Underutilization of Gastroprotective Strategies in Aspirin Users at Increased Risk of Upper Gastrointestinal Complications

L. E. Targownik; C. J. Metge; S. Leung

Disclosures

Aliment Pharmacol Ther. 2008;28(1):88-96. 

In This Article

Results

We identified a total of 7826 subjects who met our initial entry criteria, including 7189 with no history of admission for complications of PUD and 637 with a history of hospital admission for complications of PUD. Of the total 4137 (3500 without a history of PUD, 637 with PUD) surveys distributed, 1436 surveys were returned with analysable data, for an overall response rate of 35%. The response rate was slightly lower among subjects with a known history of hospital admissions presumed caused by PUD than for subjects with no history of PUD. (198/637, 31% vs. 1238/3500, 35%). Respondents were slightly more likely to be male and to live in an urban centre than were nonrespondents ( Table 1 ).

A flow sheet describing the characteristics of respondents is shown in Figure 1. Aspirin use was frequent among both our survey cohorts, although use among subjects with a history of hospital admission for PUD and its complications was significantly lower than in subjects with no history of similar hospital admissions (78% vs. 89%, P < 0.001). Most aspirin use in both cohorts was low-dose (81 mg or less) aspirin, though the proportion of low-dose aspirin users was higher in the subjects with a prior history of admission for complications of PUD (79% vs. 67%, P = 0.004). Ninety-six per cent of aspirin users reported taking aspirin on a daily basis.

Flow sheet for survey subjects.

Demographic and clinical characteristics of responders with and without a prior history of PUD are shown in Table 2 . Among all aspirin users, 71% had at least one other risk factor in addition to underlying cardiac disease for the development of aspirin-related UGI complications, with the distribution of risk factors being shown in Figure 2. Thirty-one per cent of subjects had two or more risk factors, and 10% had three or more risk factors. Overall, 23% of aspirin users who had at least one risk factor for aspirin-related UGI complications had been prescribed a PPI in the previous 90 days. Among aspirin users with a history of hospital admission for PUD, only 56% had been prescribed a PPI in the previous 90 days, vs. 20% of subjects with no history of hospital admission for PUD (P = 0.001) Among subjects with no history of PUD, there was a trend towards increasing likelihood of a recent dispensation for PPIs with an increasing number of risk factors for gastrointestinal complications (Figure 3). Seventy-five per cent of subjects were aware that aspirin could cause severe gastrointestinal side effects. However, only 19% of these subjects who had additional risk factors besides previous PUD believed that they were at high risk of developing gastrointestinal complications, and only 39% of subjects with a prior history of PUD recognized their being at increased risk of ASA-related UGI events.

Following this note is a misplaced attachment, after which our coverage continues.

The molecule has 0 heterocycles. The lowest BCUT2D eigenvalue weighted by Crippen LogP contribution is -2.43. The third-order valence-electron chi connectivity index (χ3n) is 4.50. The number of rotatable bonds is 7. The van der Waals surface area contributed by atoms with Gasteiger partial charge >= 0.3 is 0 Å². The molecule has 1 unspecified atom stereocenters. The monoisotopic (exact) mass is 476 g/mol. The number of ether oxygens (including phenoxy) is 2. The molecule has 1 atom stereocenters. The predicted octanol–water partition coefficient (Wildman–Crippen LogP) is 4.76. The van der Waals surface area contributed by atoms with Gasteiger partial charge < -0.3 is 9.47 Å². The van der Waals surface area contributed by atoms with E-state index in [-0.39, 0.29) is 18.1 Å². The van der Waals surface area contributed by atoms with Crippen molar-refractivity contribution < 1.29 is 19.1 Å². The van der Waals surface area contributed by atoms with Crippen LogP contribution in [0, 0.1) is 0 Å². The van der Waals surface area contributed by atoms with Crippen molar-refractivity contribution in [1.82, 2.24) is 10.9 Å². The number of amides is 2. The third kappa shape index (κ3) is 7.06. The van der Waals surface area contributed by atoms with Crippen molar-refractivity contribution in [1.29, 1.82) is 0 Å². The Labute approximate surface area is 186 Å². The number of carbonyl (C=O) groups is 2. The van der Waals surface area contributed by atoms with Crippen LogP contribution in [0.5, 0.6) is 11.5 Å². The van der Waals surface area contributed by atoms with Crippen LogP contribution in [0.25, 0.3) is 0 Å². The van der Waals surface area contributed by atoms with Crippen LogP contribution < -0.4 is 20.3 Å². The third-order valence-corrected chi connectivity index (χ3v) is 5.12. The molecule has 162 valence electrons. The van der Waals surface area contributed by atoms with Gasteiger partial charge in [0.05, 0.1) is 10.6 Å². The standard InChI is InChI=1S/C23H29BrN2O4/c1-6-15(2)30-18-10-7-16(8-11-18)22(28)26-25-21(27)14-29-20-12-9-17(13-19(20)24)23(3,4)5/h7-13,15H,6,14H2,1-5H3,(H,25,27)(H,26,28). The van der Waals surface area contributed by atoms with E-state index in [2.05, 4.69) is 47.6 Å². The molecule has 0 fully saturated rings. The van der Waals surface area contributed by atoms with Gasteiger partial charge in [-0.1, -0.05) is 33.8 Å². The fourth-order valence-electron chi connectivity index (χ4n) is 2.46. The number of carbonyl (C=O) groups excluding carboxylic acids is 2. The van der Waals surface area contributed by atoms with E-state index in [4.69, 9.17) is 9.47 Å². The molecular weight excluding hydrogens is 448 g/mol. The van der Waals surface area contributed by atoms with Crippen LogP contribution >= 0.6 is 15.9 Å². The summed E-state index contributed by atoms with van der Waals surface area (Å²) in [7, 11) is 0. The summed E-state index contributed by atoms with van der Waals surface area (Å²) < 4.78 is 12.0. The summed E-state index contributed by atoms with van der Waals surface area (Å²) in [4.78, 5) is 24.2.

Logistic regression analyses reveal that a history of PUD is most strongly associated with the likelihood of being prescribed a PPI among aspirin users (OR 4.51, 95% CI 2.96-6.87). Other variables predictive of being prescribed a PPI include oral corticosteroid use (OR 2.13, 95% CI 1.04-4.34), self-reported very poor or poor health (OR 2.09, 95% CI 1.31-3.34), clopidogrel use (OR 1.66, 95% CI 1.09-2.52), female gender (OR 1.39, 95% CI 1.02-1.89) and age over 70 (OR 1.35, 95% CI 1.01-1.82). Reporting active gastro-oesophageal reflux disease symptoms (OR 1.25, 95% CI 0.88-1.79), dyspepsia which had been ascribed to aspirin therapy (OR 1.14, 95% CI 0.68-1.93), or use of aspirin at doses of ≤81 mg per day (OR 0.96, 95% CI 0.74-1.26) was predictive of PPI use.

Distribution of risk factors among aspirin users both with and without a prior history of hospital admission for peptic ulcer disease.* *For patients with PUD, the number of risk factors is in addition to a history of PUD. Risk factors include chronic use of NSAIDs (including COX-2 inhibitors), warfarin, systemic corticosteroids, clopidogrel, age ≥70, and major chronic medical comorbidities in addition to cardiac disease (including respiratory, renal, hepatic, autoimmune diseases and/or active malignancy).

The likelihood of being prescribed a proton pump inhibitor in the previous 90 days according to the number of additional risk factors* for aspirin-related upper gastrointestinal complications. *For patients with PUD, the number of risk factors is in addition to a history of PUD. Risk factors include chronic use of NSAIDs (including COX-2 inhibitors), warfarin, systemic corticosteroids, clopidogrel, age ≥70, and major chronic medical comorbidities in addition to cardiac disease (including respiratory, renal, hepatic, autoimmune diseases and/or active malignancy).

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